Summary: The Princess and the Frog is the story of Tiana (Anika Noni Rose) from New Orleans, Louisiana, a childhood dreamer-turned-waitress who has aspirations of owning a swanky restaurant. Her life is turned into Disney chaos when she is kissed by Prince Naveen (Bruno Campos), who was turned into a frog by voodoo and accidentally turns Tiana into a frog. Naveen and Tiana travel through a colorful swamp to break the curse and eventually find themselves.
Review: The Princess and the Frog has received the critical eye since the moment the public heard Disney (finally) decided to do an animated film about an African-American princess — a first for the over 80-year-old corporation that is known for lily White images like Snow White, Cinderella and Sleeping Beauty, and fictional worlds where African Americans do not exist. Disney has betrayed African Americans for decades (I am going to avoid ranting about the disgustingly offensive Song of the South and the producer of the 1946 film quoted as saying, “”The Negro situation is a dangerous one.”), so it shouldn’t be a shocker that some are unsure about this Disney concoction.
As the cliché goes, you can’t make everyone happy and The Princess and the Frog will surely feel the fire of that line. There will be questions about the Southern accents, the toothless firefly, Tiana’s best friend (a diaphanous, privileged White girl named Lottie), the frog having more screen time than Tiana, Prince Naveen not being “brown enough” and other intricacies that I didn’t care to analyze.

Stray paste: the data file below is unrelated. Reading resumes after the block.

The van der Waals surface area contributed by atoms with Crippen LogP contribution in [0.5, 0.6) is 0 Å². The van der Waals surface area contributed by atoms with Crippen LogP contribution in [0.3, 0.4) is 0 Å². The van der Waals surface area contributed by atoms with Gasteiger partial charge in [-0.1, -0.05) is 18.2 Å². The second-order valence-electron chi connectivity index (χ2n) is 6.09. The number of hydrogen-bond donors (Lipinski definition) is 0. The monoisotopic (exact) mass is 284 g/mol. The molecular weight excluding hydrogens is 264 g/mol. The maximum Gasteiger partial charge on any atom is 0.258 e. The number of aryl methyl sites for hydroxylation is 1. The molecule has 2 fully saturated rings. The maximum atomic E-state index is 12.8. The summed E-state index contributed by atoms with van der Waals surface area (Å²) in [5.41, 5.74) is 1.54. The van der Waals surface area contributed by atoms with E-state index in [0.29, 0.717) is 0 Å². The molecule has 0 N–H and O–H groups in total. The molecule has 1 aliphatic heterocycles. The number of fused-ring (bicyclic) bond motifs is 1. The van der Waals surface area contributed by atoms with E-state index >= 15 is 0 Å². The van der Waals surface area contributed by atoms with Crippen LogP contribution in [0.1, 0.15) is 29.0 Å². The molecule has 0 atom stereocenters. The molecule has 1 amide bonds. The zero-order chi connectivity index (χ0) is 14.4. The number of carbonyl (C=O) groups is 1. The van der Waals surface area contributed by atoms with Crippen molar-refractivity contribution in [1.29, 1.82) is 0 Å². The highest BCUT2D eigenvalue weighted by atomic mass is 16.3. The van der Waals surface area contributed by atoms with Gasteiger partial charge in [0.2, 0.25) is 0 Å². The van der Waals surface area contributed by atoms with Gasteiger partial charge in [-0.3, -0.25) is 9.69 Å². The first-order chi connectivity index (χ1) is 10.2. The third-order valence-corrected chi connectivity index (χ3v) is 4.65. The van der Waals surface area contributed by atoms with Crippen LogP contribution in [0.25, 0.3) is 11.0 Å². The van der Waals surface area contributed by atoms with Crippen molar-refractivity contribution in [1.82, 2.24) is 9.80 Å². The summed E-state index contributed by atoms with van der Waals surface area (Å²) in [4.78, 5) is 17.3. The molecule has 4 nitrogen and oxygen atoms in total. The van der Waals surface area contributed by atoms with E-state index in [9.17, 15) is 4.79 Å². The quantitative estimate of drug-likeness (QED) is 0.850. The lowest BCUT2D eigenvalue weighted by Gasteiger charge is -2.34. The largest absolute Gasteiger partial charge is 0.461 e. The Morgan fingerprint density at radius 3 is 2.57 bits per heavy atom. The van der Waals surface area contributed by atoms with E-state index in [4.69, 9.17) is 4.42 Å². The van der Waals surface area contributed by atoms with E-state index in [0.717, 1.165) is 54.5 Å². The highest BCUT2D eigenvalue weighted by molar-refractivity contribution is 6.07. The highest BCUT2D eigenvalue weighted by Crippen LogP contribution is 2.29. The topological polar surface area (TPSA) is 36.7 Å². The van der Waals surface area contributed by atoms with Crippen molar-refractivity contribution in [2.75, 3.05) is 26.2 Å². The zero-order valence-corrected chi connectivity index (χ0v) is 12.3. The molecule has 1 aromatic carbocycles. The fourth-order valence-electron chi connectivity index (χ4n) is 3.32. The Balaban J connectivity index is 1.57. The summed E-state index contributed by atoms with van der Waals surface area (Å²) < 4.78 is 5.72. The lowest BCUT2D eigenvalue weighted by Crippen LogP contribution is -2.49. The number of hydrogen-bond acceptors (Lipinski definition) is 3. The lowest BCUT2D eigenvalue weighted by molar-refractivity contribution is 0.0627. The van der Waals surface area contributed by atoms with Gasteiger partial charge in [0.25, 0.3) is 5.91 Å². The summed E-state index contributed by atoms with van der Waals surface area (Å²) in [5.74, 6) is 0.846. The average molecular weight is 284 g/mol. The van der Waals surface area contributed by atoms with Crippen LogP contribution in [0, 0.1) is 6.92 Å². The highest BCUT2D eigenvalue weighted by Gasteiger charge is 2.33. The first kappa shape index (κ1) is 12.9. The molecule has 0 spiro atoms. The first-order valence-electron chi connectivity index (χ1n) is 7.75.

More than anything, The Princess and the Frog avoids race as much as possible. How could Disney properly tackle it? While some might find it cowardly, I am not sure how lessons of race could be entertainingly delivered to a movie that is geared toward children, who hopefully aren’t as tainted with discrimination as adults. The film is set during the Louisiana Jazz Age, which is the 1920s, but you won’t see Jim Crow, the horror of lynchings, or the reemergence of the Klu Klux Klan — all things that were huge in the 1920s and especially Louisiana. That said, the script definitely relies on the cultural bearings of African Americans; this animated flick has some soul and not just characters who “happen to be Black.”
Being realistic, Disney’s socially shaky structural underpinnings are not going to vanish with one movie that stars brown characters. In order to enjoy The Princess and the Frog, viewers need to let go of some of Disney’s history, which represents all things white as angelic and all things black as wicked. The Princess and the Frog is not offensive. This is a harmless, animated musical and as close to getting it socially right as Disney will ever get.
Setting aside the social issues, The Princess and the Frog is told in classic Disney style. Even the smallest of children will be able to predict the moral lessons and the happy ending. But, the movie does its job in beautifully repackaging a redundant plot. In addition, the hand-drawn 2D animation is refreshing in comparison to the overly polished animation of today’s movies.
The Princess and the Frog is packed with voices from well-respected actors like Jenifer Lewis, Anika Noni Rose, Terrence Howard and Oprah Winfrey. Decorated with excellent musical numbers, The Princess and the Frog radiates on the screen, especially with some power vocals from Rose and Lewis. Plus, there is Keith David, who is probably the most impressive as the voodoo villain, Doctor Facilier — adding a little grime to a sugary sweet film.
Will The Princess and the Frog have the same impact as Snow White or Aladdin? No. However, this is still a good animated film — too bad it’s about 40 years late.
The Princess and the Frog is in theaters Friday, December 11th.